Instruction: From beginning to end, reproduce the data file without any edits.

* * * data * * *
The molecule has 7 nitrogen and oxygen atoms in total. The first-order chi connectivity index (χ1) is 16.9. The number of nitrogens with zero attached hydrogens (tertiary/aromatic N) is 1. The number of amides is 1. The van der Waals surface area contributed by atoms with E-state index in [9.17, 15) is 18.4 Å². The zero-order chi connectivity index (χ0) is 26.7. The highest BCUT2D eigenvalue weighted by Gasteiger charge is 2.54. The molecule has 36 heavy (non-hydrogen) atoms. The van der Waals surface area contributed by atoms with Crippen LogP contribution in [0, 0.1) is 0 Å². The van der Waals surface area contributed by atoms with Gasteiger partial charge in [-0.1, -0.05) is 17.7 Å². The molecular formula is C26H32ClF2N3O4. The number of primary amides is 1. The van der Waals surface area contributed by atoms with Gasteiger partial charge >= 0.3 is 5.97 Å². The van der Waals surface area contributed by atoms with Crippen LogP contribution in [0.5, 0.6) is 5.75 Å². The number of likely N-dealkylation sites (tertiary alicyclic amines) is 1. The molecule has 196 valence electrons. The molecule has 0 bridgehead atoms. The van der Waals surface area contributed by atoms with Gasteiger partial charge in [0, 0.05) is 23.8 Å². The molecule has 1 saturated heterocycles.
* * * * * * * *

The molecule has 7 nitrogen and oxygen atoms in total. The first-order chi connectivity index (χ1) is 16.9. The number of nitrogens with zero attached hydrogens (tertiary/aromatic N) is 1. The number of amides is 1. The van der Waals surface area contributed by atoms with E-state index in [9.17, 15) is 18.4 Å². The zero-order chi connectivity index (χ0) is 26.7. The highest BCUT2D eigenvalue weighted by Gasteiger charge is 2.54. The molecule has 36 heavy (non-hydrogen) atoms. The van der Waals surface area contributed by atoms with Crippen LogP contribution in [0, 0.1) is 0 Å². The van der Waals surface area contributed by atoms with Gasteiger partial charge in [-0.1, -0.05) is 17.7 Å². The molecular formula is C26H32ClF2N3O4. The number of primary amides is 1. The van der Waals surface area contributed by atoms with Gasteiger partial charge >= 0.3 is 5.97 Å². The van der Waals surface area contributed by atoms with Crippen LogP contribution in [0.5, 0.6) is 5.75 Å². The number of likely N-dealkylation sites (tertiary alicyclic amines) is 1. The molecule has 196 valence electrons. The molecule has 0 bridgehead atoms. The van der Waals surface area contributed by atoms with Gasteiger partial charge in [0, 0.05) is 23.8 Å². The molecule has 1 saturated heterocycles.